Home loans come in different types and features, and some are often more beneficial for certain types of borrowers. If the seemingly endless array of mortgage products on offer has left you feeling a little dizzy, do not despair. Here is your one-stop guide for all mortgage types for your needs.

Variable home loan

Variable-rate home loans carry interest rates that change based on the movement of the cash rate or depending on lender discretion.

Key features of variable rate home loans

The two key features of variable rates are flexibility in rates and the ability to get useful loan features.

Interest rates of variable home loans track the interest rate movements set by the Reserve Bank of Australia (RBA). When the cash rate goes up, lenders usually pass on the hike to their borrowers. The same thing goes when the cash rate declines. In some circumstances, however, the cost of funding could compel many banks and non-bank lenders to raise rates independently of the RBA. This is called an out-of-cycle rate hike.  

Despite higher rates, standard variable rates remain the most popular loan product in Australia, given the flexibility it provides to its borrowers.

There are two types of variable rate loans. These are standard variable and basic variable. Standard variable rate loans carry flexible features such as offset, redraw, extra repayments, and the ability to split the loan. Basic variable loans carry cheaper rates but often lack flexible facilities.

Advantages of variable rate home loans

  • A downturn in the cash rate means your repayments may be lower.

  • Variable rate loans are generally cheaper than fixed rates.

  • The flexibility in repayment without penalty is handy if you want to pay off your mortgage quicker.

  • You can reap substantial savings in interest.

  • Several loan features are available, many of which can help you pay your loan off sooner.

Take note, however, that if interest rates go up, the extra rate rise is charged on a monthly basis and added to the loan, making repayments higher. However, some variable rate loans can be capped.

Variable-rate home loans are suitable for: All types of borrowers who can allow for a marginal rate increase but wish to benefit if rates decrease. First home buyers should ensure they can still service their loan should rates increase.

Home loans with an introductory (honeymoon) rate

Home loans with an introductory rate are not necessarily a type of home loan per se, but a marketing strategy used by lenders to entice new borrowers. These loans are sometimes a good option for large home loans if introductory rate savings are greater than subsequent switch fees.

Key features of home loans with an introductory rate

The key feature of this loan is the honeymoon rates, which are usually some of the lowest interest rates available in the market. Interest rates are discounted for a certain period, which can vary for the initial months of the loan, depending on the institution and the product structure. After this 'honeymoon' period, the interest rate reverts to the standard variable rate, which is higher.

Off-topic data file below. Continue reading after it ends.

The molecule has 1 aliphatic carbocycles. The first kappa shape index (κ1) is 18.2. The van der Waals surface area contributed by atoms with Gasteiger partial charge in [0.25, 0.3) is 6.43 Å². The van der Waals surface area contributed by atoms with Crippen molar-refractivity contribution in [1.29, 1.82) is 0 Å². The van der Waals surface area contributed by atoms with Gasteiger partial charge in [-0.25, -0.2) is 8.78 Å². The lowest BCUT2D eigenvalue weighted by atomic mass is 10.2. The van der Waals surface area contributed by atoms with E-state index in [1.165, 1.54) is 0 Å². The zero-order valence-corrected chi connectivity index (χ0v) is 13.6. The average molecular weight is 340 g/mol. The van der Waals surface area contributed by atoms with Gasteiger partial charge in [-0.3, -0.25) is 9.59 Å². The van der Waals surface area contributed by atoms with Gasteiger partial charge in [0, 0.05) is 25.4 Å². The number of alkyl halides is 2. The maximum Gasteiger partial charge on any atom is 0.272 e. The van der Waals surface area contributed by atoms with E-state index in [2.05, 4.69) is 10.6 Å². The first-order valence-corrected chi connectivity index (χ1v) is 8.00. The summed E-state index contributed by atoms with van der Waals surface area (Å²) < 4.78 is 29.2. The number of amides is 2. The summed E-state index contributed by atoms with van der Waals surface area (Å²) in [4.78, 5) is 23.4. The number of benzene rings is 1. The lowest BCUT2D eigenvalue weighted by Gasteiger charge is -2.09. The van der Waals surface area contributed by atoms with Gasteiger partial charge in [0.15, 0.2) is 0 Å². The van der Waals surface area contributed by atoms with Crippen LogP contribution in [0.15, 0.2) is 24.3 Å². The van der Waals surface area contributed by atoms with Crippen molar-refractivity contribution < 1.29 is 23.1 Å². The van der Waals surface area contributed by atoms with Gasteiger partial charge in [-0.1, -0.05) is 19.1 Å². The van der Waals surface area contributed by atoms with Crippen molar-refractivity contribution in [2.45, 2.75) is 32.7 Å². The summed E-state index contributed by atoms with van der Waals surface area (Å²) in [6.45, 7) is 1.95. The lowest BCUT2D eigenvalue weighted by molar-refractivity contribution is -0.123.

Advantages of home loans with an introductory rate

Home loans with honeymoon rates have the following benefits:

  • Borrowers pay lower installments during the honeymoon period.

  • The introductory period can help you get ahead financially as you prepare for bigger repayments.

Preparation is crucial when getting a home loan with an introductory rate. Once the honeymoon period ends, the interest rate reverts to a higher variable rate, which means higher repayments.

You must communicate with your lender to ensure you would not be paying a higher rate than the standard variable rate in the market, which could cancel out any savings.

There could also be an option to roll your rate into a fixed one. Check with your lender if they allow such an option.

Furthermore, ask your lender about the costs of discharging or switching the loan, and whether you can make extra repayments during the introductory period. You need to assess what the benefits are going to be over the long term rather than the short term.

Home loans with an introductory rate are suitable for: First home buyers who are breaking into the property market would benefit from the lower intro rates while they get used to paying off a mortgage. Home loans with an introductory rate are also worth considering if you are refinancing and need a short-term financial boost.

Fixed-rate home loan

Home loans with fixed rates carry the same interest rate for a certain period, usually up to five years. However, some lenders also offer fixed-term periods of seven to 10 years.

Key features of a fixed-rate home loan

Fixed-rate home loans are priced according to a pre-determined interest rate, which is independent of fluctuations in the official cash rate. You can fix your entire loan for a period of between one and five years, or you can fix a certain portion and leave the rest variable (this is called a split loan). When the fixed term expires, the fixed portion will generally revert to the lender's standard variable interest rate.

Advantages of fixed-rate home loans

Fixed-rate home loans help borrowers who are budget conscious. Here are some of the benefits of this type of home loan:

  • It protects borrowers from sudden changes in the cash rate.

  • There is a certainty in repayments given the fixed interest rate for a certain period.

  • Fixed-rate home loans can help borrowers manage their budgets given the fixed amount of repayments.